Craig McLachlan not guilty on all charges of indecent assault, common assault
Craig McLachlan has been found not guilty of all charges on allegations he indecently assaulted four women during a Melbourne stage show.
The Gold Logie winner, famous for his roles in Neighbours, Home and Away and The Doctor Blake Mysteries, looked towards the ceiling and exhaled when magistrate Belinda Wallington acquitted him of the first two charges on Tuesday.
He remained composed as Ms Wallington then acquitted him of a further 11 charges, related to all four women, who were all co-stars in the 2014 production.
Mr McLachlan, 55, sat in a room as he watched Ms Wallington deliver her verdicts. The actor watched the verdicts handed down on a video link from an office in Sydney, with partner Vanessa Scammell in the room.
Ms Wallington read her verdicts from Melbourne Magistrates Court to conclude a contested hearing that began last year. He was charged early last year.
Mr McLachlan pleaded not guilty to seven charges of indecent assault and six of common assault.
Those charges were laid in relation to seven incidents including an allegation he touched one woman near her genitals during a live show while he was hidden from the audience but she could be seen, an allegation he forced his tongue into another woman's mouth during an unscripted kiss, and that he twice kissed another co-star when backstage.
He was also accused of running his hand up the leg of a fourth woman while she was performing in a scene and he was hidden from the audience.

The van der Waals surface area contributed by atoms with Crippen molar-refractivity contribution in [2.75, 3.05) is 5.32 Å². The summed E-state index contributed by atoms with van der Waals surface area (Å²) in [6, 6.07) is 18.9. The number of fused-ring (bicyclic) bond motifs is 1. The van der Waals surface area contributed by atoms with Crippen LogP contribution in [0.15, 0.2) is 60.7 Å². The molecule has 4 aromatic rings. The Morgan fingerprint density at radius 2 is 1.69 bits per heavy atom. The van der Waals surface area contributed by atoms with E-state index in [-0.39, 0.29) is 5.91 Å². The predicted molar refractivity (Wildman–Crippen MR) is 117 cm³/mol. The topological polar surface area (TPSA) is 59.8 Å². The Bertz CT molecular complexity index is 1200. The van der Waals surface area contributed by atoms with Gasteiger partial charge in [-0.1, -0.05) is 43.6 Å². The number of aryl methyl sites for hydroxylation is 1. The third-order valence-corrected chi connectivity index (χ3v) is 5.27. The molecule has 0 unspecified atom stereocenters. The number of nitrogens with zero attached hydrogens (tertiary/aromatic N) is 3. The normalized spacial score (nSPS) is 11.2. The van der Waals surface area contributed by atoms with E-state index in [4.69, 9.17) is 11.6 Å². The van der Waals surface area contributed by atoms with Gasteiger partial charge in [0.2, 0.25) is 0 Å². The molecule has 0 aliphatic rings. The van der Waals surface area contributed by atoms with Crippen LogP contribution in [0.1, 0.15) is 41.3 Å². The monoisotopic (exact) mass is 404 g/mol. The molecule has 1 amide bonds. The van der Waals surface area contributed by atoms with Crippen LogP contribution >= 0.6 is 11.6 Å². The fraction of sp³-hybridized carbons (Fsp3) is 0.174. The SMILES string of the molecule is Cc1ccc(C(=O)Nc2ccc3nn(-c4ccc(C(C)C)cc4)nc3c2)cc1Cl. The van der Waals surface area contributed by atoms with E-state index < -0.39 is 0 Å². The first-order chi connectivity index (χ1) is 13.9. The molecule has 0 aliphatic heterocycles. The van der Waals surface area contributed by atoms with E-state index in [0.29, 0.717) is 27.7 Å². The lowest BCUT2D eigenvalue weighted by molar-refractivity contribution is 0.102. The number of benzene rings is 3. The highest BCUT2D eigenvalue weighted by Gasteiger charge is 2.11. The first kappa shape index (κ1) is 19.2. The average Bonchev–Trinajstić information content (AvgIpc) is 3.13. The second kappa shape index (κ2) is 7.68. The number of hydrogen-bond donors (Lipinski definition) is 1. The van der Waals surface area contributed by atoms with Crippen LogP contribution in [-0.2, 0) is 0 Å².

Mr McLachlan maintained his innocence through a contested hearing that began last year.
He denied some of the incidents happened - including the allegations he indecently assaulted the women while they were performing - and maintained those that did were consensual or in the spirit of the show. He and his lawyers argued that McLachlan was given a licence to improvise during the show.
He said the kiss on stage happened but that it was only a brief kiss, no more than one or two seconds on the lips, in keeping with his character and the scene.
Ms Wallington found while the incidents probably occurred, she was not satisfied the incidents were indecent and found in Mr McLachlan's favour.
Prosecutors had argued Mr McLachlan acted in a predatory fashion towards his co-stars and took advantage of a power imbalance, given he was a high-profile star, and exploited their vulnerability, given the scenes the women were in.
They also presented examples of sexualised comments, dirty jokes and physical actions including kisses and hugs that they said constituted inappropriate conduct towards the women.
But Mr McLachlan's lawyers argued for their client to be found not guilty because a reasonable doubt existed in relation to all charges.
They submitted the women were unreliable witnesses whose accounts were inconsistent, fabricated, and possibly the result of collusion from discussions in the years afterwards.
They also argued there was an overtly sexualised atmosphere among cast members during the Melbourne leg of the show that included physical pranks, hugs and kisses instead of saying hello and goodbye, actors sitting on each other's laps, a constant stream of dirty jokes and insincere remarks about their admiration and love for each other.
Mr McLachlan gave evidence over several days last month from the office of his lawyer, Stuart Littlemore, QC. The women gave evidence in a closed court last year.
The actor did not spend any time in custody over the allegations as he was charged on summons.
The actor has also begun defamation action against The Age, The Sydney Morning Herald, the ABC and one of the women over news reports last year that alleged he engaged in sexual misconduct, harassment and indecent assault during the production.
The defamation proceedings were adjourned until the criminal case was completed.
Adam Cooper joined The Age in 2011 after a decade with AAP. Email or tweet Adam with your news tips.